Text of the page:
• when an item is clicked the code parses its name, translates it into enumerated constant and calls Presenter.RunCommand(EnumeratedConstant command).
Here the code for MVP abstract presenter and a presenter for the main view inherited from it: abstract presenter, main presenter.

It works, however I need to implement several more views / presenters to test how viable this approach is. In general MVP & dependency injection brings a lot of complexity, while in case of the Main form there is little benefit in terms of testability. Largely because of the MapWinGIS's Map control which is difficult to mock or to split into model & view. For other forms MVP benefits may be more tangible.

4. Plugin interfaces for menus:

Some general design principles:

a) Each menu or toolbar item added by plugins should hold reference to that plugin (in Tag). Then it will be possible:
  • automatically remove items when plugin is unloaded;
  • to send click event only to the plugin that owns the button (I don't like when each plugin receives all button events);
  • to forbid removing items added by other plugins.
b) All internal code should be using plugin interfaces to interact with menus & toolbars, so we can change Syncfusion implementation if needed (I'm not absolutely confident in Syncfusion controls yet).

c) The API should support free navigation through all toolbars / menus. MW4 didn't have that.

5. Passing application events to plugins:

The approaches can be different there:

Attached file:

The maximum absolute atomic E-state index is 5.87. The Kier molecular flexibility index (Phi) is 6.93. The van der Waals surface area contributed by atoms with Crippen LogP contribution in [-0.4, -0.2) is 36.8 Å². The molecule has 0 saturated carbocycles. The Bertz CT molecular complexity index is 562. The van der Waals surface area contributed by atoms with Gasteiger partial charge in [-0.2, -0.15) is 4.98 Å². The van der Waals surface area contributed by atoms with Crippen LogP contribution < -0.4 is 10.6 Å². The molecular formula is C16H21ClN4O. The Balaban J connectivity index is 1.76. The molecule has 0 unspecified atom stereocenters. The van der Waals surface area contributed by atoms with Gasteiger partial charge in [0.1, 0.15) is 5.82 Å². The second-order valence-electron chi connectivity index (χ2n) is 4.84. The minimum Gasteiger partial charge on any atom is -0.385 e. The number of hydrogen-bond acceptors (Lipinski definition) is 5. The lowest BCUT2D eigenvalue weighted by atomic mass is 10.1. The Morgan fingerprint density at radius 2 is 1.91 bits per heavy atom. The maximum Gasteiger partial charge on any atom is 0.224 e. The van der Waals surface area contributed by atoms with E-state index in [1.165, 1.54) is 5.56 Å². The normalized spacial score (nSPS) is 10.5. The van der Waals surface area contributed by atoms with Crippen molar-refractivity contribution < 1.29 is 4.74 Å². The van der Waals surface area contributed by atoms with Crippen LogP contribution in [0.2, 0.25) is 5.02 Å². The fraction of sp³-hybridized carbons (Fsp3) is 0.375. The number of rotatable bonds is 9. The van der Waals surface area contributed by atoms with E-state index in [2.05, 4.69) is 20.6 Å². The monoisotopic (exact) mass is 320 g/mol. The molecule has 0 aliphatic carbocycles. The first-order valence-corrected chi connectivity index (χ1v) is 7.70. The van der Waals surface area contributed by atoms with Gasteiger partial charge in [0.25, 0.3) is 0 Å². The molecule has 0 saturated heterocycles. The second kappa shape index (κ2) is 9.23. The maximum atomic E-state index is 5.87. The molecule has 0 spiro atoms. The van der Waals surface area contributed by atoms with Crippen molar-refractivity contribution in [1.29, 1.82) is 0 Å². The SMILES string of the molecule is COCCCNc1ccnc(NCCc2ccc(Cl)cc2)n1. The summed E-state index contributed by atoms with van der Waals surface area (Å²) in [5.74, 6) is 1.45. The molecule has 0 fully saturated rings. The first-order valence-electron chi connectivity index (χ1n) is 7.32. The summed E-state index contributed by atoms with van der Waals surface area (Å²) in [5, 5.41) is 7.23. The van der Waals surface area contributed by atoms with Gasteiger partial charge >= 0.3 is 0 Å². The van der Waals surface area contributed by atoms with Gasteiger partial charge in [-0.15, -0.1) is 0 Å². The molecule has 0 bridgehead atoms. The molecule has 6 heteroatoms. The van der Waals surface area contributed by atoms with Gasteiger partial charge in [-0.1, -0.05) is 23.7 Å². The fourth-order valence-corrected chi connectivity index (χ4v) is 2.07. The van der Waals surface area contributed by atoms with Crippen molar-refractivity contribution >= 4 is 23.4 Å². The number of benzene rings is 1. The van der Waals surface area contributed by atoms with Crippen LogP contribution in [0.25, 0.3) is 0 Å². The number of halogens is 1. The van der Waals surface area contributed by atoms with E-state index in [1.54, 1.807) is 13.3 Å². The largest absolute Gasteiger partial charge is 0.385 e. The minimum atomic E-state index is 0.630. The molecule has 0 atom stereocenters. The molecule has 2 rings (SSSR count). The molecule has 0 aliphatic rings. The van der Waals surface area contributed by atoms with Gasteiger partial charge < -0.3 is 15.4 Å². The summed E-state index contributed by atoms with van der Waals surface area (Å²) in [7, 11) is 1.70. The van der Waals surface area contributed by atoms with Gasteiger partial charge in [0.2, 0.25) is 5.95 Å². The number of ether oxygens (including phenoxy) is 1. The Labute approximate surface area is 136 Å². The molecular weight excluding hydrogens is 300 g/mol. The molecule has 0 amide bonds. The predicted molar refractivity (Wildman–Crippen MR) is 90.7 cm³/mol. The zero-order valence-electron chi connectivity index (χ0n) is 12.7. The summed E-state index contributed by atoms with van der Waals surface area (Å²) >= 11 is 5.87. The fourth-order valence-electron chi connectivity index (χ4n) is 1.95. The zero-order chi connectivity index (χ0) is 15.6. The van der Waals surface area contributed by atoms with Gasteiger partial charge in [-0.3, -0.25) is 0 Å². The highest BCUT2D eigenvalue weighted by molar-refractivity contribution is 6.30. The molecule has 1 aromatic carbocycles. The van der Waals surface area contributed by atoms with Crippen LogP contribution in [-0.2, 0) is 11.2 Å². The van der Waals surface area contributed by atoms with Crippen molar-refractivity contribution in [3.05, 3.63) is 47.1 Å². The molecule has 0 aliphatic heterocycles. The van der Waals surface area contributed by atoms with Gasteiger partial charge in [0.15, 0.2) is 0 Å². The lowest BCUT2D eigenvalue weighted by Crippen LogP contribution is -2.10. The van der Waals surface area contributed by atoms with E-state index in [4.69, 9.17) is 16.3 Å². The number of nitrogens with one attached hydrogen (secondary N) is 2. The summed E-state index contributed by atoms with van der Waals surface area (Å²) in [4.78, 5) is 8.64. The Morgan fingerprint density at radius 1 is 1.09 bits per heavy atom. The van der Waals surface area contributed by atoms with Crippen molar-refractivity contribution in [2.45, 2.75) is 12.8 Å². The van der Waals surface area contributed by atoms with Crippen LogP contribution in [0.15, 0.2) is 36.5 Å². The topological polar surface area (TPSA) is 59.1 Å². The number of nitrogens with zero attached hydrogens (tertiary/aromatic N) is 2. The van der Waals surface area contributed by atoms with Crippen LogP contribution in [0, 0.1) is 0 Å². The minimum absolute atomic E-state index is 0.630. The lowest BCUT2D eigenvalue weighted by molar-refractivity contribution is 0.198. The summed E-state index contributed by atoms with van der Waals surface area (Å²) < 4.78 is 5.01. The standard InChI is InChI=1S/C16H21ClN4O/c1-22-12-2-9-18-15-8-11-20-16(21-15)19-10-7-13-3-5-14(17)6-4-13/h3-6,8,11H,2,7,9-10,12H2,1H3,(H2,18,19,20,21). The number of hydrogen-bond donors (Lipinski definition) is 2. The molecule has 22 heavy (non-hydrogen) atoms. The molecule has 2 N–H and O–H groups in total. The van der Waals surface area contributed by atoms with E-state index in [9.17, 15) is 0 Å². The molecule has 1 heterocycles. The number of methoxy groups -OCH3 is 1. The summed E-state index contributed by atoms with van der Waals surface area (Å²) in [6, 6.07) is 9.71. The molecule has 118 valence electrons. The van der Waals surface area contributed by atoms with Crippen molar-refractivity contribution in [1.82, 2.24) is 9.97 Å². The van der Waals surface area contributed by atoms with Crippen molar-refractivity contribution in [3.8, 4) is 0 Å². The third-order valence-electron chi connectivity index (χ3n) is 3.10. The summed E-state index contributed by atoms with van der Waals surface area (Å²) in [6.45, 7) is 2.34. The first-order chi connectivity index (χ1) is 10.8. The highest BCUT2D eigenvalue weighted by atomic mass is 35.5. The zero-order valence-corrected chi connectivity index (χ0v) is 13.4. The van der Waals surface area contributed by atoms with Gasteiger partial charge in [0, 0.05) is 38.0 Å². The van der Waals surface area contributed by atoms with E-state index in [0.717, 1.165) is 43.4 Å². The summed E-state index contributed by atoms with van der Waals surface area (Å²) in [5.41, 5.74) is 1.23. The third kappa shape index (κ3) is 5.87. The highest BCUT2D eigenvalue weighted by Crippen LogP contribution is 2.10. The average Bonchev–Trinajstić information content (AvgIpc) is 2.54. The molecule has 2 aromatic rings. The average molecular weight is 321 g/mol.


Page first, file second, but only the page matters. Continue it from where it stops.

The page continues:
a) IPlugin interface with events (initially used by MW4):
  • inflexible, not possible to add new event without breaking existing plugins;
b) Inheriting from PluginBase class (used by MW4 later):
  • more flexible, allows to add new events;
  • leads to a bad code structure since all the events are handled in the same plugin class, for complex plugins it leads to a mess;
c) Exposing application events as events of PluginBase class:
  • I like it better since it doesn't force to handle the event in the same class, i.e. better code structure;
  • also for VB.NET users I think it's easier handle event than to override the method;
d) Attaching handlers for application events directly:

AppContext.Map.ExtentsChanged += (s, e) =>
{
    // some code
};

It's probably the most intuitive way. However there is a problem how to remove the handlers when plugin is unloaded. I considered approaches:
  • manually unregister events on plugin termination - too troublesome for plugin writers especially when lambdas are used;
  • using techniques similar to weak events - handlers should be registered with special syntax, which negates all benefits;
  • automatically using reflection - according to this post it seems to be doable (I tested the code), but to complex for my liking.